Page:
• This is your SystemCoreClock variable? This is not calculated from “real values”. You pass this value.

            Make PWM, assume that your clock is 168MHz, set 1k PWM frequency, put to oscilloscope and see if it is really 1k. then clock is really correct 😉

          • Syrer

            You are right. I programmed a PWM-Signal with 1kHz, it was actually 1KHz => SystemCoreClock = 168 MHz. Still not working :/

          • Hum, then I think I’m out of my choices. You can try to verify if your pin PB3 is really connected to SWO.

          • Syrer

            Well i made a mistake while programming the PWM Signal. It outputs a 500Hz pwm when I program the 1kHz one. In this case the SystemCoreClock should be the half as supposed, i.e. 84 MHz instead of 168 MHz (Why, I don’t really know). I changed it and it helped nothing. I still get nothing as debug info.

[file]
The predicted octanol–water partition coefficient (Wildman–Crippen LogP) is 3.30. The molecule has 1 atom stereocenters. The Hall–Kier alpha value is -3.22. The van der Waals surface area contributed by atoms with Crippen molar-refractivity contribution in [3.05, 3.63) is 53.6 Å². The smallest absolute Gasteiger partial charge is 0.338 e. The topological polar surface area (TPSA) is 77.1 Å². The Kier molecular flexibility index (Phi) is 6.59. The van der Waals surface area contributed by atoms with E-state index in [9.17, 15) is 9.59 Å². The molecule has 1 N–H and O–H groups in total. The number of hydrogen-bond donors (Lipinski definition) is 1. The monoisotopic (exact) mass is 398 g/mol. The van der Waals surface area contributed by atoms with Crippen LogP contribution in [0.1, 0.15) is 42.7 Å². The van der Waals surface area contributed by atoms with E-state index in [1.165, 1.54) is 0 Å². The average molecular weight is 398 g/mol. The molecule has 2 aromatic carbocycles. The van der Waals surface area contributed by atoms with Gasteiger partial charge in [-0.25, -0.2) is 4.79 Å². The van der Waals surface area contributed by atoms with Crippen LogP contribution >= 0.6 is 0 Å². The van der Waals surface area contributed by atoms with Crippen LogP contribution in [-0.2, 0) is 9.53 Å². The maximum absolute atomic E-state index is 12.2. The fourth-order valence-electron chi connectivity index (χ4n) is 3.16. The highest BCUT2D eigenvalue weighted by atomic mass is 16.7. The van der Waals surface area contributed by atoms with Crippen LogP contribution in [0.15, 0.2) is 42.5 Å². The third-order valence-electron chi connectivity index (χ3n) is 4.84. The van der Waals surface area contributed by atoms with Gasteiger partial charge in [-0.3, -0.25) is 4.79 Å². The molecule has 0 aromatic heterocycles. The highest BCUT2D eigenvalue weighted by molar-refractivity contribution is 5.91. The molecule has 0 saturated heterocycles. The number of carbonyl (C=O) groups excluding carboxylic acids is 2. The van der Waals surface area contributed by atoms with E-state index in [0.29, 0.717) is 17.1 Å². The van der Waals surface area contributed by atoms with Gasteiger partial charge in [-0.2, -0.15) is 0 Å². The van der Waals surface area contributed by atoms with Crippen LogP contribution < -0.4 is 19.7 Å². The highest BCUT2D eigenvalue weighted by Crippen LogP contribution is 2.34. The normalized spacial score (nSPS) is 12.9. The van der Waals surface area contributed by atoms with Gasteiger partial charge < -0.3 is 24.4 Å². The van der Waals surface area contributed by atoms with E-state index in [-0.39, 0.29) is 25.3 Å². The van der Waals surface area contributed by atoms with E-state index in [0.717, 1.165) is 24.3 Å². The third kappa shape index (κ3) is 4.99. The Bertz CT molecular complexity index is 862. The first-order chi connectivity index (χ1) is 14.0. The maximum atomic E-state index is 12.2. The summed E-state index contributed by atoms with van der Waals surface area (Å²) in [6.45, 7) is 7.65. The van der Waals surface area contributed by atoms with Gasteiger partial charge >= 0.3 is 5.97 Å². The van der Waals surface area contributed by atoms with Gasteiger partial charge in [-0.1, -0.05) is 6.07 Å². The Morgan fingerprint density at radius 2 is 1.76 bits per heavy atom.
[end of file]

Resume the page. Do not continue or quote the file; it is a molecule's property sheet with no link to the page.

The PB3 is the JTDO/TRACESWO Pin of the F405 and is connected to the JTDO Pin of the ST-Link programmer as requested in the ST-LINKV2 User Manual. I have no idea why this is still not working :'(

          • go here.

            Select your board.
            Open folder, download .hex file, using “Save as” method.

            Upload to your board and test. If it does not work, you have hardware problems. This is working fine on my boards. Upload via ST-Link Utility and use it’s “Printf SWO” option inside program. Frequencies in project are set to max allowed in device.

          • Syrer

            Thanx for your reply. The used target is none of the targets you are using, its the STM32F405RGT6.

          • Then use F4-Discovery target. It’s the same speed.

          • Syrer

            I’m afraid its not working either. With the

            ST-Link utility and a frequency of 168MHz or 84MHz. Thanx for your support, I will let you know if it runs somehow or somewhere 🙂